If you want to keep with the prohibition theme, you can order a classic like a Tom Collins or a Sazerac. If you'd like to walk a little more on the wild side, you can tell the bartenders what you're in the mood for and they'll whip something up that is sure to impress. There's also a stand-up piano and sometimes a jazz ensemble will serenade the room as you sip on your perfectly crafted cocktail.

Saint Tuesday

In the sub-cellar of the Walker Hotel in Manhattan's chic Tribeca neighborhood, Saint Tuesday is making a name for itself as one of the finest new bars in New York. The cocktail menu at this hidden haunt is pared down to the bare minimum, with just a handful of classics like a Tom Collins and (of course) a Manhattan. There are a few creative options, like a Haitian Divorce with rum, mezcal, and sherry, and an Irish Carry-On, which features Irish whiskey, amaro, and chocolate bitters. And if you feel like taking a chance, the trained mixologists at Saint Tuesday can fix you up something off-menu depending on how you're feeling.

And it's not just the drinks that keep customers coming back to this cavernous oasis under the hustle and bustle of the Manhattan streets. Saint Tuesday has live music every night from 9:30 p.m. to midnight.

Storage at UES

For years, the speakeasy trend seemed like a strictly downtown affair. Nightlife north of midtown has a reputation for being stuffy and outdated, but that's changing with the arrival of bars like Storage, a speakeasy located inside an ice cream parlor on Manhattan's Upper East Side. There are no obvious signs that this dimly lit world of craft cocktails is hidden behind a secret door in the unassuming scoop shop, which you can only enter if you know a secret code. The traditional old-timey decoration at UES gives way to chic tufted black leather booths and hot pink accents that make this uptown speakeasy just as hip as any of its downtown counterparts.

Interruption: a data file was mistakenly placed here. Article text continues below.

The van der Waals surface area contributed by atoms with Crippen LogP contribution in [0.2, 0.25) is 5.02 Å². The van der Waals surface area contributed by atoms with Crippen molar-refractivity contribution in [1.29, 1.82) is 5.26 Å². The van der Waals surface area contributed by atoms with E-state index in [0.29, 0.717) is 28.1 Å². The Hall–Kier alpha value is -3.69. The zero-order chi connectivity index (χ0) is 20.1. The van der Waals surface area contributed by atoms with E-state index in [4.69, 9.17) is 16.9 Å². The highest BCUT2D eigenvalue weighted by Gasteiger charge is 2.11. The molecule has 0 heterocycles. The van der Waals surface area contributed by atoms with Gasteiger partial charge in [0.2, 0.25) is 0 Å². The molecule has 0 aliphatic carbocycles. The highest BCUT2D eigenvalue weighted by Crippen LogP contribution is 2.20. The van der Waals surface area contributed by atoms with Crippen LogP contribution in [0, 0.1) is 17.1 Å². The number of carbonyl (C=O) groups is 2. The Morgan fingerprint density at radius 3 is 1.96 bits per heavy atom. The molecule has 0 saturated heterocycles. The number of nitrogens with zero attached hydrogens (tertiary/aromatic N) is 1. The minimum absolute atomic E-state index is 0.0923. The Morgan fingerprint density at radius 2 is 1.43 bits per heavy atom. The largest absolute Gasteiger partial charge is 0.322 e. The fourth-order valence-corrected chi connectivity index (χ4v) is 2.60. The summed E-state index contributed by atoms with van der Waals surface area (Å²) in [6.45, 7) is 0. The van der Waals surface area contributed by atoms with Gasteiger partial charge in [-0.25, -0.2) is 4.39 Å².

And Storage is proud of its uptown roots. The drinks on the menu celebrate iconic Upper East Side locations, of which there are many. The 1040 Fifth Avenue is a nod to the former address of Jackie O (the neighborhood's unofficial princess), and the Meet Me at The Met refers to the famous museum on the east side of Central Park.

Sincerely, Ophelia

Underneath the Chicken and Egg, a fried chicken restaurant in the ultra-hip East Village, lies Sincerely, Ophelia. It is a speakeasy that caters to the younger generation of drinkers who inhabit this area of downtown Manhattan. Unlike some of the old-fashioned cocktail establishments on our list, this bar features graffiti-covered bathrooms, relatively cheap drinks, and a VIP room flooded with red lights.

Started by the former creative director of the famed Broken Shaker a few blocks north, Sincerely, Ophelia features classics like a boulevardier alongside adventurous originals like the Chaco Taco's Revenge, with Campari, banana, and cacao, as well as house-made hard seltzer. The website assures that the "music and vibes" here "connect with the generation Z and millennial audience" who frequent this hip new watering hole.